DESCRIPTION (provided by applicant): At any one time, there are approximately 16 million Americans with depression, a condition associated with decreased quality and diminished duration of life, and with very large costs for society and for the families affected. Lifestyle changes and self-care practices, interpersonal therapy, and pharmacotherapy can improve depression outcomes and lower costs associated with disability. Depression care often demands primary care clinicians' and patients' use of therapy and medication regimens of different efficacy, safety, cost, and burden to the patient. Comparative effectiveness reviews and clinician and patient guides have become available and can inform patients and clinicians about the relative merits of the available options. Decision aids are tools that could help translate evidence from these CERs into practice by helping clinicians involve patients in making deliberate choices based on accessible information about the options available and their outcomes. Our group has developed and evaluated innovative decision aids for treatment of chronic disease in primary care practices and found that their use promoted patient involvement in choice and adherence to treatment. To determine the ability of decision aids to effectively translate a depression CER into practice, we propose to develop a literacy-sensitive depression treatment decision aid, Depression Choice, that would adapt AHRQ's Effective Healthcare CER and associated patient guide about antidepressant medicines (AHRQ 07-EHC007) to satisfy the needs of clinicians, patients and other major stakeholders (health plans, payers). We also propose a randomized study to estimate the effectiveness of the decision aid on patient knowledge, patient involvement in decision-making and decision-making quality, and 6-month measures of medication adherence and mental health, when compared with usual care. Upon completion of the proposed research, we will have translated the Effective Healthcare CER of depression treatment into a point-of-care decision aid and will have acquired new knowledge about the effectiveness of this decision aid in primary care practices.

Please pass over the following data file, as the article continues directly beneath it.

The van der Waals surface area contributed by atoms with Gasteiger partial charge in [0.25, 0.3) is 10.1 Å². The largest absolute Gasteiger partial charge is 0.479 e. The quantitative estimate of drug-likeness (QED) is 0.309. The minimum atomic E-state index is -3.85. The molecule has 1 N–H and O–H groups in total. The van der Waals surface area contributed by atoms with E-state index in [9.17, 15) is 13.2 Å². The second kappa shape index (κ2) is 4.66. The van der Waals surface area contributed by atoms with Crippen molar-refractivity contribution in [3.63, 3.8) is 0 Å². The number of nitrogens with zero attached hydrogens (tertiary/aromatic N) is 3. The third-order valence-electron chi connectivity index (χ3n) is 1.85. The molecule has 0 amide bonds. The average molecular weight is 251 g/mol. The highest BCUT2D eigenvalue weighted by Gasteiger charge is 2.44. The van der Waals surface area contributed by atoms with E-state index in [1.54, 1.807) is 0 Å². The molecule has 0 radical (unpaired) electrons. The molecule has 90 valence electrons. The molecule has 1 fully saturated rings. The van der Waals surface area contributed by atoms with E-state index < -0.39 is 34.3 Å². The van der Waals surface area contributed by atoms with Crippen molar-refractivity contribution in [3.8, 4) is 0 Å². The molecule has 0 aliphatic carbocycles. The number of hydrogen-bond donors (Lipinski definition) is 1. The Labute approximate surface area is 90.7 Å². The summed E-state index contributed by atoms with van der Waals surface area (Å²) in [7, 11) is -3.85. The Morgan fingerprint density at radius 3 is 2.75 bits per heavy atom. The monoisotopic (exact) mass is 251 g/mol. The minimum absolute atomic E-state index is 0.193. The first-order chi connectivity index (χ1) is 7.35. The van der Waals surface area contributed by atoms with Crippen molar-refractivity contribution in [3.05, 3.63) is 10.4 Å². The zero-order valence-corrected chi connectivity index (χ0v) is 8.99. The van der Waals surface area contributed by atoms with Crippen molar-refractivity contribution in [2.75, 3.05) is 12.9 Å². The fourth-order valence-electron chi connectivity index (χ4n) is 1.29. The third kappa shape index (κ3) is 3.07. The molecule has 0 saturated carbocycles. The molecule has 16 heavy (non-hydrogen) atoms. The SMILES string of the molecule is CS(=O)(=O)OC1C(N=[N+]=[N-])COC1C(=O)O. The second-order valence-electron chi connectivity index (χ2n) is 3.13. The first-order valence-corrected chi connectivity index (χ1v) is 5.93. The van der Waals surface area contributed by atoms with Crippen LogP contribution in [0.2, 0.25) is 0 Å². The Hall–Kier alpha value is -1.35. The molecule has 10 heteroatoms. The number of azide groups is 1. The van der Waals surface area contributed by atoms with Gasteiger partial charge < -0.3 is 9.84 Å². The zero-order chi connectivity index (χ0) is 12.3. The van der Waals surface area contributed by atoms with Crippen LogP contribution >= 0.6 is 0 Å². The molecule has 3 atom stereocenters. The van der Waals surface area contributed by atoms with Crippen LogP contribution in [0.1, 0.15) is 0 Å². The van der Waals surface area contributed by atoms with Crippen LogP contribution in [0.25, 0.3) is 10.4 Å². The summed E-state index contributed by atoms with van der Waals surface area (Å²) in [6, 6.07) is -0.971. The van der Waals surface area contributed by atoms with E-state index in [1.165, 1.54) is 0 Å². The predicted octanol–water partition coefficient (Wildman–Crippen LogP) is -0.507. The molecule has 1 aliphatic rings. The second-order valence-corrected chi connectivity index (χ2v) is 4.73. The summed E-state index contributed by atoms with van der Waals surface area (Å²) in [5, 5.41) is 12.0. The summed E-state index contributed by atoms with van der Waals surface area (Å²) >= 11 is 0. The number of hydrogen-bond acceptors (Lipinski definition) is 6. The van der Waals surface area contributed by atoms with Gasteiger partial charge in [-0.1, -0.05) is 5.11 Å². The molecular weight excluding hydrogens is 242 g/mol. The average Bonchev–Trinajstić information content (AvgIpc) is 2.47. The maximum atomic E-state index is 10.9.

PUBLIC HEALTH RELEVANCE: (Lay language) Routinely, patients with major depression do not have accessible information about the pros and cons of antidepressants, do not participate in choosing the medicine they will take, do not take their antidepressant, and enjoy less than maximum benefit from this treatment. In this study, a multidisciplinary team plans to adapt the available summary of evidence about antidepressants produced by the AHRQ for use as a decision aid -- a tool that helps patients, including those with low health literacy, understand the pros and cons of these medicines. With active participation from patients, clinicians, and other stakeholders, we will develop the decision aid and test its efficacy in primary care. We hypothesize that use of the decision aid will improve patient knowledge about the options, increase the chance that patients will stick to their choice over time by choosing a medicine that better fits with their context and preferences, and improve their depression outcomes.